The trip to England in 2014 doesn’t hold pleasant memories for Virat Kohli, so much so that he would want to permanently erase those from his mind. It yielded him a meagre haul of 139 runs in five Tests and his insecurity outside the off-stump was ruthlessly exposed by the English pacers, a template thereafter sought by bowlers worldwide, though not with that expertise or result.
He was understandably demoralised. But that’s when Ravi Shastri took over as the team director and advised him to widen his stance. “He (Shastri) was the one who told me to stand outside the crease and widen my stance after the England tour, and it worked wonders for me in Australia. Then, going back to a narrower stance, again he brought it up with batting coach Sanjay Bangar to help me move better. We felt some areas of my game were being blocked, and now I can really open up. I was not able to play square of the wicket. So these things are important to you. But it’s more important to work on those things,” Kohli recollected.
He soon reversed his Test form and struck four Test hundreds Down Under, and by the end of the tour he replaced Mahendra Singh Dhoni as the Test skipper. And Kohli the skipper, too, has blossomed under Shastri. Shastri, Kohli reveals, has let him be his own man. “He will not try to change things beforehand. As far as captaincy is concerned, he would like to let people learn themselves. But if need be, he will come and tell you. So when he sees something like a batsman is being bogged down in a particular area, he will suggest you a solution about what can be done,” Kohli explained.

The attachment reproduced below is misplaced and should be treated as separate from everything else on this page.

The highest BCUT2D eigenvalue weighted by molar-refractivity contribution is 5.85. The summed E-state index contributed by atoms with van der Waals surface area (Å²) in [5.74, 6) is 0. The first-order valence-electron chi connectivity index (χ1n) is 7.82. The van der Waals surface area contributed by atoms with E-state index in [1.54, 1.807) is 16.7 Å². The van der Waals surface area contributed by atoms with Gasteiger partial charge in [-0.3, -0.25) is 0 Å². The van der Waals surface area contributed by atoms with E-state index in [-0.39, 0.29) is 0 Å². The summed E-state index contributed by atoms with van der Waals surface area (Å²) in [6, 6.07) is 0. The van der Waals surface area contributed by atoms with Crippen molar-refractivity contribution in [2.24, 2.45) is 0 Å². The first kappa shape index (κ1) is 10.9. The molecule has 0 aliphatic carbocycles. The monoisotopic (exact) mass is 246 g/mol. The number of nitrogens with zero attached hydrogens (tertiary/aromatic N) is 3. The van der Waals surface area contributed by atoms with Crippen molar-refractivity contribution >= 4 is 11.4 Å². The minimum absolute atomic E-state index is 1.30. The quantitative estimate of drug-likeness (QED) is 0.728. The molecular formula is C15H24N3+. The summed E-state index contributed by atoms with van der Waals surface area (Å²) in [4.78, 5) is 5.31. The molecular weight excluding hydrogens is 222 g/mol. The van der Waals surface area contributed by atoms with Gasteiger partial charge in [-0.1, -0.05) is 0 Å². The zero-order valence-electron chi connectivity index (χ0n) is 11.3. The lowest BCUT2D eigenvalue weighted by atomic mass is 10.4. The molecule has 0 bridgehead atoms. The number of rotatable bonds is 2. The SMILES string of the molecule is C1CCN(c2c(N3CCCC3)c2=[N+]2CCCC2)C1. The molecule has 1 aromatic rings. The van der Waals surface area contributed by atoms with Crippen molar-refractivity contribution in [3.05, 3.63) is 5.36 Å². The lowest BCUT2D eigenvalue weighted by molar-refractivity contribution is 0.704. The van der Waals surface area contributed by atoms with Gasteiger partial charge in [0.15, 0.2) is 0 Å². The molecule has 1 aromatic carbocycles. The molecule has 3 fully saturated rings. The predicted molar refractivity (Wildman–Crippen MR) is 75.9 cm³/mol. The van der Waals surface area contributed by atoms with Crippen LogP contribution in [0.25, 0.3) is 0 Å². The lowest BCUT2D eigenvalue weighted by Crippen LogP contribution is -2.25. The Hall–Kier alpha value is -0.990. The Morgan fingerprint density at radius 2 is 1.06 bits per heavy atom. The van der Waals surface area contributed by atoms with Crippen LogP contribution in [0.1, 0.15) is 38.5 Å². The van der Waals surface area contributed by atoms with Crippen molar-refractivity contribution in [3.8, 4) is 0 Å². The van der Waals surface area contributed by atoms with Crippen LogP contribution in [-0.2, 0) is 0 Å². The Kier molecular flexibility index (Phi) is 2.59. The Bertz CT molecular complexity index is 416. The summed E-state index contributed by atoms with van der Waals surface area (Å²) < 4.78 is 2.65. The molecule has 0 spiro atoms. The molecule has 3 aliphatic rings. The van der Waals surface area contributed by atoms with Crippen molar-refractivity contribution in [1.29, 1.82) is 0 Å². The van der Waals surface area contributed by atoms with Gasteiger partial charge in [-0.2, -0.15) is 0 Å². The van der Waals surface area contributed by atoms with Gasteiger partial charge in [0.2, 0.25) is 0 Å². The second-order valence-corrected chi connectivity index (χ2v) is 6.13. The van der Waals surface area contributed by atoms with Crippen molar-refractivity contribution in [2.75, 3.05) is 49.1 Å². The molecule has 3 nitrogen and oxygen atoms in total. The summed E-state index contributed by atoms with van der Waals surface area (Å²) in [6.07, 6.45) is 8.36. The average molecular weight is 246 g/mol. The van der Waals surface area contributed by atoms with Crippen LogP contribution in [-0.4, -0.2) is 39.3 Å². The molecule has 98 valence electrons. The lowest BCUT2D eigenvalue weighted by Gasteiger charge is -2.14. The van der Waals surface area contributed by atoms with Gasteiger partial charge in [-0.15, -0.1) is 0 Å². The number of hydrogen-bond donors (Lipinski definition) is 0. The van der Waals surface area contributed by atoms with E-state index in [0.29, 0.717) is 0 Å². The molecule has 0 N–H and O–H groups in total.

Faster than anyone else
Kohli reacquainted his fondness with Australian wickets in the limited-over series, registering a brace of hundreds and 91, en route to completing 7,000 runs in ODIs and 25 hundreds, the fastest to do both. But Kohli still feels he is far from a finished product. “I still think of myself as a club cricketer wanting to do well in every game. Honestly, that’s the kind of mindset I used to when I hadn’t played state cricket for Delhi. I just wanted to go out there and win every match for my academy team and score the most number of runs in every game that I played, to remain not out in the game and finish the game off. That was something that I’ve always been taught by my coach, and it’s something that I’ve luckily been able to remember for a while,” he reflected.
Meanwhile, the Indian think tank has decided to station Kohli at mid-off so that he can keep communicating with bowlers as Dhoni, being a wicket-keeper, has sometimes found it tough to communicate with them. “If you have observed, I stay at mid-off often. That was a conscious decision taken by MS and me. We think similarly about bowling plans. So if he is not in a position to communicate, I can be there. I’ll get an idea of what he wants the bowler to do according to the field he sets. So I communicate that with bowlers. I can talk to them after every ball – if it’s a good ball, then motivate them, if it’s not then remind them which areas they should bowl, and how you can dismiss the batsman,” he added.